- by Yves Goergen, 7 months agoRated 5 out of 5Basically, nice. It really does hide a ton of that EU regulation crap that floods the web now like advertisements. But I can't continue to use this anymore. Too many websites are broken in a way that's hard to diagnose. Missing page elements, broken features, entirely unusable pages (because of modal background remains), other annoyances. It's better to confirm the cookies once and have a properly working website than having a broken website more easily. :-( This is when EU sucks. The only thing this add-on could do better is adding more hacks for more websites. Just hiding confirmation dialogs doesn't help, they have to be confirmed properly. The pages' scripts rely on that. It's hard, I know, and it's probably not the way to go forward. We had a good time together, but this is starting to get out of control, so for me it's better to quit. And it's sad to say goodbye.
Update: The real world is unbearable, I had not anticipated this! So I looked around and learned how to use this add-on properly. I now make use of per-site configuration and only turn it off where it fails, but leave it on by default. Much better! Keep up the good work! Thanks!Thanks for the nice review, I totally understand your point. This certainly isn't a one man project, and I'd have to give up my job [and family and everything else] :D to cover all reported websites properly. Thanks for using it!
- by xerus, 7 months agoRated 5 out of 5Edit: Works nicely, developer is active :)
The built-in way for reporting didn't work correctly for me once, but I guess that was a local problem.There is no need to publish the code separately. Extensions are just renamed zip files, so you can download and unpack any version to check the code.
Bioplanete.com has never been reported to me. Please use the built-in way to report cookie warnings in the future (there's a description field where you can explain what's the problem if needed). Thanks :)
- by sixtie, 7 months agoRated 5 out of 5A miracle weapon in the war against unintended consequences, but undoubtedly a maintenance headache for the developer. Free Software doesn't mean 'no cost' and if I can't contribute code, it's an honour to be able to instead buy them a coffee, beer, pizza, or whatever it is that keeps them going.
- by agoldenlife, 7 months agoRated 5 out of 5Does what it says, and if ti doesn't work it gives you ways to report sites with issues. Developer is active and responsive. Don't pay any attention to the 1 stars here. People who want someone else to "fix" these issues but don't want to pay anything for others work don't get a say as far as I am concerned. You either donate or put up with the clicking on all the "I agree" buttons on 70% of websites now a days.
- by Firefox user 12776882, 8 months agoRated 5 out of 5Actually it's a pretty good extension, but slowly websites are having problems with removed cookie banners. Especially when they need more than just "OK".
For example strato.de gets into refresh loop. Some websites have overlays that stay there, sometimes I don't even see any popups. It seems I have to uninstall this extension soon. But it's not the developers fault I guess...I see the strato.de problem, it will be fixed in the next version. Please report the problematic ones by using the link in extension's menu and add a short explanation into the report form, I'll check it. That's all I can do.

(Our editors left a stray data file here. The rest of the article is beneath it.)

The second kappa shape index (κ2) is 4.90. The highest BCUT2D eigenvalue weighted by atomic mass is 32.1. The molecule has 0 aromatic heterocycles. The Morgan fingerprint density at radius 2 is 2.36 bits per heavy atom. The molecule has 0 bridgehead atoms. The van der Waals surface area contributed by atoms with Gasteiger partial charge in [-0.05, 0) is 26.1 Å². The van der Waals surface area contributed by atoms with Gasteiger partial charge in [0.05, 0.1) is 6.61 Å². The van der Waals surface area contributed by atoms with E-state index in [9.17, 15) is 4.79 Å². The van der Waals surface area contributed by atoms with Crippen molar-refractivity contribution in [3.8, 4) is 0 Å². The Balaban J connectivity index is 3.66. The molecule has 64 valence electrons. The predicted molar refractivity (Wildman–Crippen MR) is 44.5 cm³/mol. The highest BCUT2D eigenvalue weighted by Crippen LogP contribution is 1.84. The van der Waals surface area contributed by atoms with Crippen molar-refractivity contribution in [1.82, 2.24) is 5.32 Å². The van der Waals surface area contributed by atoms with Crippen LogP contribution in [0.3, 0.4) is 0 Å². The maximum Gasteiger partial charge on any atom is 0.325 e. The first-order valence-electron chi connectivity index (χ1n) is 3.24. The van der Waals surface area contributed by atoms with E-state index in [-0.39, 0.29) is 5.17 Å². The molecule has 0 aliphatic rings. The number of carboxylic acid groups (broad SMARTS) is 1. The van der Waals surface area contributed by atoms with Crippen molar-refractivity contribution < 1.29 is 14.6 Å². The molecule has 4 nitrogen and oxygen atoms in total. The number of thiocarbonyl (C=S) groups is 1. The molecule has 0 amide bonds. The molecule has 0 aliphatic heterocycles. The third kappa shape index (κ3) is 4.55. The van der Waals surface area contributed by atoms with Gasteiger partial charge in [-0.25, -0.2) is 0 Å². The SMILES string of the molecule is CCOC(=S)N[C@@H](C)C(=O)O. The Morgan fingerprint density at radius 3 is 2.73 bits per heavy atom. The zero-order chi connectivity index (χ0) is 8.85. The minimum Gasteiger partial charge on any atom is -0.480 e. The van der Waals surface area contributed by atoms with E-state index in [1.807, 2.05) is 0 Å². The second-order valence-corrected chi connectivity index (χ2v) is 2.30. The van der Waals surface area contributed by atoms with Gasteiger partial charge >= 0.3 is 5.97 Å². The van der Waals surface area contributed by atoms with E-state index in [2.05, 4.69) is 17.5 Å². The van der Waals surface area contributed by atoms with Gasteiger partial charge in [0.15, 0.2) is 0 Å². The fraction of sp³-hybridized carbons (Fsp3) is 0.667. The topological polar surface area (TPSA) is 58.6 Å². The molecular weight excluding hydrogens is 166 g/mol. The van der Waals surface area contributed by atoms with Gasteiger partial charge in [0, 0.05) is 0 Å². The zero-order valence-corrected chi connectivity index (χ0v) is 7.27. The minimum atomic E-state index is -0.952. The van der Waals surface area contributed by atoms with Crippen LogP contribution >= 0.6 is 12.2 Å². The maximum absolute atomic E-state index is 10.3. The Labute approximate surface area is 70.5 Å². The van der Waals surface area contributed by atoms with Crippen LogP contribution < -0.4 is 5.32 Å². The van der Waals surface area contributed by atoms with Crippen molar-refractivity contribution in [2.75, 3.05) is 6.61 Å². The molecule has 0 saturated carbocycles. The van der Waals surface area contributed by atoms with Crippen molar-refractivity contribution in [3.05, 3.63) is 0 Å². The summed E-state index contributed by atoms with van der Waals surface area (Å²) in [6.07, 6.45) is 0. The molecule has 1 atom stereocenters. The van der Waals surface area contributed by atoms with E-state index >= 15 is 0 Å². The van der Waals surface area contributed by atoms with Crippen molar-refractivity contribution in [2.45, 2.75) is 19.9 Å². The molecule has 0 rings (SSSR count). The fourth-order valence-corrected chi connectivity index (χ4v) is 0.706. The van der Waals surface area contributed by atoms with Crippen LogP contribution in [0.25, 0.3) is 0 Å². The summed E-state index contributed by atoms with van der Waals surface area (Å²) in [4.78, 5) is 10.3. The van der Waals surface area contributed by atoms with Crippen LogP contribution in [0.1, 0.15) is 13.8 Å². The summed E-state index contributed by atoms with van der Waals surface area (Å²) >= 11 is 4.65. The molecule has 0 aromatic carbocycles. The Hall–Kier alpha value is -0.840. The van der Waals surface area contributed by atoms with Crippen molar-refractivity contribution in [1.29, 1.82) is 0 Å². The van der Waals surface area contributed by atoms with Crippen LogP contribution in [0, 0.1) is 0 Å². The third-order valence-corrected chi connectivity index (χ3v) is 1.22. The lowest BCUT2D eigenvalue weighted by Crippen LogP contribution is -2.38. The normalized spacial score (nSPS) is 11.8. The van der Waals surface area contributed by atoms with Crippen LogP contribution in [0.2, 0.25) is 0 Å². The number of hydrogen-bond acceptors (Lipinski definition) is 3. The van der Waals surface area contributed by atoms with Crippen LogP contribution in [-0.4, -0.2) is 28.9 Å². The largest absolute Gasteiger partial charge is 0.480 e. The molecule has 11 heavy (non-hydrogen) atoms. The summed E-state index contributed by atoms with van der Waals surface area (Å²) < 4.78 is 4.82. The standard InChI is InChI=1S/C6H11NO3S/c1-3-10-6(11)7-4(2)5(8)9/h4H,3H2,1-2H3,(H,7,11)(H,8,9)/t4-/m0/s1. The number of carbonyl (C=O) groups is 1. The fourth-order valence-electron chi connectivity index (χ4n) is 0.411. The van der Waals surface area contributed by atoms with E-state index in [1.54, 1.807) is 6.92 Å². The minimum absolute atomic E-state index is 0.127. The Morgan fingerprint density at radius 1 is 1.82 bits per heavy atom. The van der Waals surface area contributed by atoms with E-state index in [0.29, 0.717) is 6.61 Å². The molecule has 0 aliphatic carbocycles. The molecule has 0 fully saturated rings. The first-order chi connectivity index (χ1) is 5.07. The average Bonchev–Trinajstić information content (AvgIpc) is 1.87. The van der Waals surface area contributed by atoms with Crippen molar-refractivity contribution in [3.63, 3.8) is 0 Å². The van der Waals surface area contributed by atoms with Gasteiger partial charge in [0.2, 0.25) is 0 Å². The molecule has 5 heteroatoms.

- by Flawle55, 8 months agoRated 5 out of 5The fantastic "I don't care about cookies" is a must have addittoin to your extension armada. Ideal for those who have quickly grown tired of clicking that darn button that takes a 3rd of the screen and blocks out the rest of the content. Whose idea was that? Then there is having to through and uncheck the copious amount of cookie options and so called vendors, (data parasites) looking ot collect as many of your personal details as possible. TO SELL. I use this extension in conjunction with Cookie Auto Delete, which has an extremely useful whitelist function, so you can save the few cookies you may want to keep. Safest to allow none, however frustrating logining in can be, potentional fraud checks, sms codes and other confirmation needed. Though minor, you will often be losing potential discounts from retargeted advertising, mitigated by email accounts with the retailer, just leave a full basket and leave a few days, likely to get an email with decent ~20%. An easy sacrifice for the privacy benefits and good practive for online semi anonimity without letting Big Corparate from knowing when we next need a bathroom break or the advertising mogles following you areound the internet like an overly persistent high street charity chuggers harrasing you like an arrogant drunk 19 year old sporting a stone island just been kicked out of wetherspoons who somehow gained entry to the more upmarket (hardly a challenge from spoons) nightclub you and the girls are partying in who feel the need to bump and gring like pass the parcel.
TL;DR - Its great, download it.
- by Emtu, 8 months agoRated 2 out of 5I like what it does but I don't like the begging notification. This addon should not need notifications at all.They are rarely used, once a year probably. Too much time is invested into updating the extension so I used the less intrusive way possible to remind users they have it (and benefit from it) for free. I'm not happy with the solution either though.